Loneliness and social isolation might do some serious damage to the heart, according to a new study.
Is it any surprise that loneliness has a certain impact on the heart? Previous studies have not, however, clarified the link between loneliness and cardiovascular diseases — a mystery partly unveiled by the new research.
The researchers of the new paper pooled data from 16 databases and chose 23 studies to be analysed. The information they gleaned involved patients of heart diseases like heart and angina attacks, and stroke as well as other similar ailments.
Putting this data under the microscope led the scientists to conclude that decreased social interactions were linked with a greater risk of heart problems: those adults with few social contacts or who expressed unhappiness in terms of their relationships with others had a 29 % higher risk of having a heart attack or angina and a 32% greater chance of having a stroke.
The effect of loneliness was comparable to known risk factors like anxiety and job stress that have been shown to be correlated with heart problems.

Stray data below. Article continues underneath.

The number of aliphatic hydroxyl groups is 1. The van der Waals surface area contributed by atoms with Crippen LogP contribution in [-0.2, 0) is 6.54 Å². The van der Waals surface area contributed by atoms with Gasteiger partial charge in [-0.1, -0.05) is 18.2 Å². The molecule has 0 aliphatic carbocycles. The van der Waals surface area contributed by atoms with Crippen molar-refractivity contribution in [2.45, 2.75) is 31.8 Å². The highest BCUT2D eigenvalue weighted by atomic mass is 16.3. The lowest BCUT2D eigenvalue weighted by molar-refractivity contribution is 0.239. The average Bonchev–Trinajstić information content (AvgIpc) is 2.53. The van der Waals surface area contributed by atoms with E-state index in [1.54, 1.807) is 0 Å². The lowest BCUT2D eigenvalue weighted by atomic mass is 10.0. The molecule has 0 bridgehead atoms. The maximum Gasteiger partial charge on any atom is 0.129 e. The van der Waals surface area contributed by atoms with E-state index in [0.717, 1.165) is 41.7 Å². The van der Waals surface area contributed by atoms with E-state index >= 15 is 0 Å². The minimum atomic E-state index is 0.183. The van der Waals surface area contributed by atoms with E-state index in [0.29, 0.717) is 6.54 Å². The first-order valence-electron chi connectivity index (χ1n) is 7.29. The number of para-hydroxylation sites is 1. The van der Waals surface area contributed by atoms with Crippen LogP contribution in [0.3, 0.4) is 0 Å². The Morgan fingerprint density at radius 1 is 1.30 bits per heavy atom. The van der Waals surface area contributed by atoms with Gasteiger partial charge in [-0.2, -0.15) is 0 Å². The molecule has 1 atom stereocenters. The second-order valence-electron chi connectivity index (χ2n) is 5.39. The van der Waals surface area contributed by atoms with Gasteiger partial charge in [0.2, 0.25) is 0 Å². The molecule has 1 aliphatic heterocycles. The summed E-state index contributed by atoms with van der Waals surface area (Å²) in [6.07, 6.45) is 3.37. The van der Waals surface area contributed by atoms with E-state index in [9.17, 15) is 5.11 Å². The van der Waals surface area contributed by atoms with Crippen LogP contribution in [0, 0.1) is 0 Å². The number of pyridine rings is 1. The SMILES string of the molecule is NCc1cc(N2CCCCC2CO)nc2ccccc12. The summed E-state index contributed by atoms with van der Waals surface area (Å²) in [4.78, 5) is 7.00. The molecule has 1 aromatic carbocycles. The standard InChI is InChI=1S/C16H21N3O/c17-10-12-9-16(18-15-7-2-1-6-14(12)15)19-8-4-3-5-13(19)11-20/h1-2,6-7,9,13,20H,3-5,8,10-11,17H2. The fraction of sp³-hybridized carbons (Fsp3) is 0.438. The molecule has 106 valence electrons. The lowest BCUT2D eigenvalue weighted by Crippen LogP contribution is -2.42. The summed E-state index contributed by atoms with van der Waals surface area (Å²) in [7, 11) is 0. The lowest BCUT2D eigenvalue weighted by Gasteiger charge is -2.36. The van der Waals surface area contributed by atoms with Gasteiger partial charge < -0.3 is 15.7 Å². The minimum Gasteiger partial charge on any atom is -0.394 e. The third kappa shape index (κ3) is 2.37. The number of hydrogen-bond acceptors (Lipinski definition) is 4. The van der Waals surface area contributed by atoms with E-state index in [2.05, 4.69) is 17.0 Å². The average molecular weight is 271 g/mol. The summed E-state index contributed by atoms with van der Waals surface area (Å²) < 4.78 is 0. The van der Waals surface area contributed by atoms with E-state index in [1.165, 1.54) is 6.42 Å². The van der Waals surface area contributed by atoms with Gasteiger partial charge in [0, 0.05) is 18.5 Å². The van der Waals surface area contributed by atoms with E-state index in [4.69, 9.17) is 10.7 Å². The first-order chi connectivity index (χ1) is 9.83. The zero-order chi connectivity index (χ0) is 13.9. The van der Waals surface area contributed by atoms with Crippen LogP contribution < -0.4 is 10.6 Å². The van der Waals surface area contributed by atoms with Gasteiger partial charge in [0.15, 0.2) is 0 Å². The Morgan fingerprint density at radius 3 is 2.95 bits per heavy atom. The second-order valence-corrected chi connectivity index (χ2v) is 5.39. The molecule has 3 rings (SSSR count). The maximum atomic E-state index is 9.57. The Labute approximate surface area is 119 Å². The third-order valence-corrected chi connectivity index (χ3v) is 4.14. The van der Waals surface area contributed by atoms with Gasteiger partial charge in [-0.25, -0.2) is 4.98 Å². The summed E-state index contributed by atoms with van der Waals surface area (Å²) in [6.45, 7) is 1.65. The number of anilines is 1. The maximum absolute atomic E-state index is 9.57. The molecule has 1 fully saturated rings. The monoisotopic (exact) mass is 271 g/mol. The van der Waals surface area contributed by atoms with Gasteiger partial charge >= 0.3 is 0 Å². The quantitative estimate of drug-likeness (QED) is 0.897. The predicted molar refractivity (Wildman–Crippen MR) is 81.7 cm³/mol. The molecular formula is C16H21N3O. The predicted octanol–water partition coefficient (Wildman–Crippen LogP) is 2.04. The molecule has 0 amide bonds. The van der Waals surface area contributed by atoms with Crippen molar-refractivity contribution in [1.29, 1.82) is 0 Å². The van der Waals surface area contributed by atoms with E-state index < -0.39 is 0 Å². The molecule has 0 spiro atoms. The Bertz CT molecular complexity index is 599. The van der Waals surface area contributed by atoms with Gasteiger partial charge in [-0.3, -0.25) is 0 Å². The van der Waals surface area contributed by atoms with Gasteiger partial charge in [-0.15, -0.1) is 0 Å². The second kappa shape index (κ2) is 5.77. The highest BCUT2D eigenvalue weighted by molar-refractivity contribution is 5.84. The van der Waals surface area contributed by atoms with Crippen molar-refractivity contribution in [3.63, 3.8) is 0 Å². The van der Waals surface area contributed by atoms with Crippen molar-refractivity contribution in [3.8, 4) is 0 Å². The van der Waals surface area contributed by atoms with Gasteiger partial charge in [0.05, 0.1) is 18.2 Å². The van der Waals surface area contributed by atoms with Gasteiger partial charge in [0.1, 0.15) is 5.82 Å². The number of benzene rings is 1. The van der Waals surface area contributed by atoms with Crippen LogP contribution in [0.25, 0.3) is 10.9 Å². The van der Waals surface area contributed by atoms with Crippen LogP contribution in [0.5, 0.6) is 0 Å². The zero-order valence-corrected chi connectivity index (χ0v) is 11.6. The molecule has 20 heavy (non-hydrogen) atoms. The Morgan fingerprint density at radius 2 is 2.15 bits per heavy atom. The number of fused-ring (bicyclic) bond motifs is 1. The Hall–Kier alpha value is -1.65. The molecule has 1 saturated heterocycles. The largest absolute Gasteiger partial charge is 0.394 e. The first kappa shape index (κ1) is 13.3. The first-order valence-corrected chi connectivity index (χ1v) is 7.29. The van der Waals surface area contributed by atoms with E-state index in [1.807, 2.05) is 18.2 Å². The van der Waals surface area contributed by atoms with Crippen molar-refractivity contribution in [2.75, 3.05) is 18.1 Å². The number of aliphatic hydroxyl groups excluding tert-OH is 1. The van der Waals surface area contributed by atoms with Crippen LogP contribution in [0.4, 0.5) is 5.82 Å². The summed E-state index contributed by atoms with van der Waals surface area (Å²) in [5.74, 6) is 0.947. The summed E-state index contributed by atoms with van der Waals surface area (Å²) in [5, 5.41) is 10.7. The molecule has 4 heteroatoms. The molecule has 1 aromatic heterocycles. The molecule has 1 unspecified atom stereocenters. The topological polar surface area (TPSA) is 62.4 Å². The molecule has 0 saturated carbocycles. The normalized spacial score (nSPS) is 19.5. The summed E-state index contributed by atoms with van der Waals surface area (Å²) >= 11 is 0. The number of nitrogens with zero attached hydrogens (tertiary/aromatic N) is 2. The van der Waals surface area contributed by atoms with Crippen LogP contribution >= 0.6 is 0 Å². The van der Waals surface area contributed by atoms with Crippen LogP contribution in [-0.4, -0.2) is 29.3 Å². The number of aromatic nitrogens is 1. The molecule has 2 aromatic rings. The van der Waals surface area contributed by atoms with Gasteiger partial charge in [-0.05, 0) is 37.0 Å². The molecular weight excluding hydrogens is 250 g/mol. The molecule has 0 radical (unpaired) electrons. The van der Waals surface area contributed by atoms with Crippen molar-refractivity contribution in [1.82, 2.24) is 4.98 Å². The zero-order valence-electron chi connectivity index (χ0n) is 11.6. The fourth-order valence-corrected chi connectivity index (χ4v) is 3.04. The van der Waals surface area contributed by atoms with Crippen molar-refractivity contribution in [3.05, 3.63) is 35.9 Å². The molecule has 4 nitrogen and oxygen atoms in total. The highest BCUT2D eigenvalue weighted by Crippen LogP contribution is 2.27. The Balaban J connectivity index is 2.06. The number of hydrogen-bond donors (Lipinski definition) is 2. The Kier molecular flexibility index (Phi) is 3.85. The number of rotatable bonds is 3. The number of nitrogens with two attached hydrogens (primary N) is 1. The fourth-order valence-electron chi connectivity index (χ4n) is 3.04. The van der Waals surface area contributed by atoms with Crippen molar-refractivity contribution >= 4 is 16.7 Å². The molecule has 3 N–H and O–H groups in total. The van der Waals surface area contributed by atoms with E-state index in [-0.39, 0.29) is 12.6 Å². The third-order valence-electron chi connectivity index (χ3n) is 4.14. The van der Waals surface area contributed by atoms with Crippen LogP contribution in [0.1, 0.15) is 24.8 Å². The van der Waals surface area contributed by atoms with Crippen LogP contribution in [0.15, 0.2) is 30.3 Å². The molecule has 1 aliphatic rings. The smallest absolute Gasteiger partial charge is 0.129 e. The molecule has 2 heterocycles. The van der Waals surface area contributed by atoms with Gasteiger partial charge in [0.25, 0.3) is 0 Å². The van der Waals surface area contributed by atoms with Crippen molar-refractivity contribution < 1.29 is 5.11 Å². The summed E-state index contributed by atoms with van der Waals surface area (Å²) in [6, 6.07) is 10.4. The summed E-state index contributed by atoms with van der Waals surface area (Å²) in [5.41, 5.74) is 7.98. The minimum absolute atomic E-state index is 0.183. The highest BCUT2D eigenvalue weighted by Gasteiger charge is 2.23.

The researchers point out that their findings indicate the importance of connecting with other people socially in protecting the health. After all, humans are innately gregarious; it is in our nature to have to interact with other humans. The authors write that loneliness and social isolation might need to be addressed as issues to curb morbidity associated with heart problems. However, it is to be noted that the study only demonstrates a link between the said variables, and that no cause-and-effect correlation has been established. The authors maintain, though, that social connections should be taken into account as a risk factor just like smoking and diet are considered in matters pertaining to the heart.
Researchers also argue that social connectedness should be incorporated in medical education.
This might be more complicated than thought though, since the way we connect with others has drastically changed over the years as societies have taken to technological means more and more; one of the questions to be answered before tackling the issue would be whether interacting online is the same as face-to-face social interaction or not.